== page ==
It makes one thing clear: religious and political ideologies that encourage violence, political and economic unrest within the country are in blatant opposition to the Constitutional rights; they are no longer acceptable to the larger population, which is evident in the growing distrust in the system. These spurts of resistances and social movements have to be channeled into a larger opposition to the current regime. These struggles can be turned into a tide of change and to strengthen it, the civil society has to play a major role.
Therefore, we need to plan and strategize our work to support such resistances. Political leaders, law scholars, academicians, activists and other likeminded people need to work together and unify practice and theory.
---
*With Delhi Forum. Concept note for preparatory meet in Delhi on April 6 for a plan of action and to strategize to support struggle

Comments

TRENDING

Buddhist shrines massively destroyed by Brahmanical rulers in "pre-Islamic" era: Historian DN Jha's survey

Nalanda mahavihara By Our Representative Prominent historian DN Jha, an expert in India's ancient and medieval past, in his new book , "Against the Grain: Notes on Identity, Intolerance and History", in a sharp critique of "Hindutva ideologues", who look at the ancient period of Indian history as "a golden age marked by social harmony, devoid of any religious violence", has said, "Demolition and desecration of rival religious establishments, and the appropriation of their idols, was not uncommon in India before the advent of Islam".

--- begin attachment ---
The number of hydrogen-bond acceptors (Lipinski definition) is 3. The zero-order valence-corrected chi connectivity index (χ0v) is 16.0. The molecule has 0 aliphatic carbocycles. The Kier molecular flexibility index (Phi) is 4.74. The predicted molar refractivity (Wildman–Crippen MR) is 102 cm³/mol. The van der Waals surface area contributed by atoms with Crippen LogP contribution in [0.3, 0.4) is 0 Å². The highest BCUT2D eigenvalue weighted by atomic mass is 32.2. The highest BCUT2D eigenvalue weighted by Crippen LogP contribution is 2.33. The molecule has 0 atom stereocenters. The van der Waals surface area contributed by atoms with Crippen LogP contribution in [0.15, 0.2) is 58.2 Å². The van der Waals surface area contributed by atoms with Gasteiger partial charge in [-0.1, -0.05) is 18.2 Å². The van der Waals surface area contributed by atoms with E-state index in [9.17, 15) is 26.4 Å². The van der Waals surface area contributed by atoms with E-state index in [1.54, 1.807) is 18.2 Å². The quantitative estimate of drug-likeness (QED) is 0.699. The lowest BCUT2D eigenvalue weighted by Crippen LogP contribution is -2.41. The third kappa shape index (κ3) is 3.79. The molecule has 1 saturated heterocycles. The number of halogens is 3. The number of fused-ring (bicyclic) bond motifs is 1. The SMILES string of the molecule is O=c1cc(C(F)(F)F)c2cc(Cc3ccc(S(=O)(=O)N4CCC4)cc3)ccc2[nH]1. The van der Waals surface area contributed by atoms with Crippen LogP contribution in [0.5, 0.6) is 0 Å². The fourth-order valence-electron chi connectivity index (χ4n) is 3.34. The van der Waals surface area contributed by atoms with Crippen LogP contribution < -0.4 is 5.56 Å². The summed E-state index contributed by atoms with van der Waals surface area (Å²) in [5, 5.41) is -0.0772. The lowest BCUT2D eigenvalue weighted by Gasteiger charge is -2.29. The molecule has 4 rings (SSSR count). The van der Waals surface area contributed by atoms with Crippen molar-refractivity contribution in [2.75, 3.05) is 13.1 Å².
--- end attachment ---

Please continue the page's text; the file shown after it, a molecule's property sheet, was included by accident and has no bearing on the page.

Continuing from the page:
Labelling a Jesuit a Marxist? It's like saying if you use a plane, you become American

Jesuits: Cedric Prakash, Stan Swamy By Fr Cedric Prakash SJ* A thirteen- fourteen-year-old has many dreams! That's an impressionable age; at the cusp of finishing school. It is also a time when one tastes a different kind of freedom: to go for camps with boys of your own age (not with ones family). Such camps and outings were always enjoyed to the hilt. The ones, however, which still remain etched in my memory are the mission camps to the Jesuit missions in Maharashtra and Gujarat.

Giant conglomerates 'favoured': Whither tribal rights for jal-jungle-jameen?

Prafull Samantara By Mohammad Irshad Ansari*  The struggle for “Jal, Jungle and Jameen” has been a long-drawn battle for the tribal communities of India. This tussle was once again in the limelight with the proposed diamond mining in the Buxwaha forest of Chhatarpur (Madhya Pradesh). The only difference in this movement was the massive social media support it gained, which actually seems to tilt the scale for the tribal people in a long time.

Tussle between Modi-led BJP govt, Young India 'key to political battle': NAPM

Counterview Desk  In its month-long campaign, civil rights network National Alliance for People’s Movements (NAPM) carried out what it called Young People's Political Persecution and Resistance in “solidarity with all comrades facing political persecution and remembering human rights defender Stan Swamy…”

Lost to commercialisation, vanity? Ashram awaits 'second assassination' of Gandhiji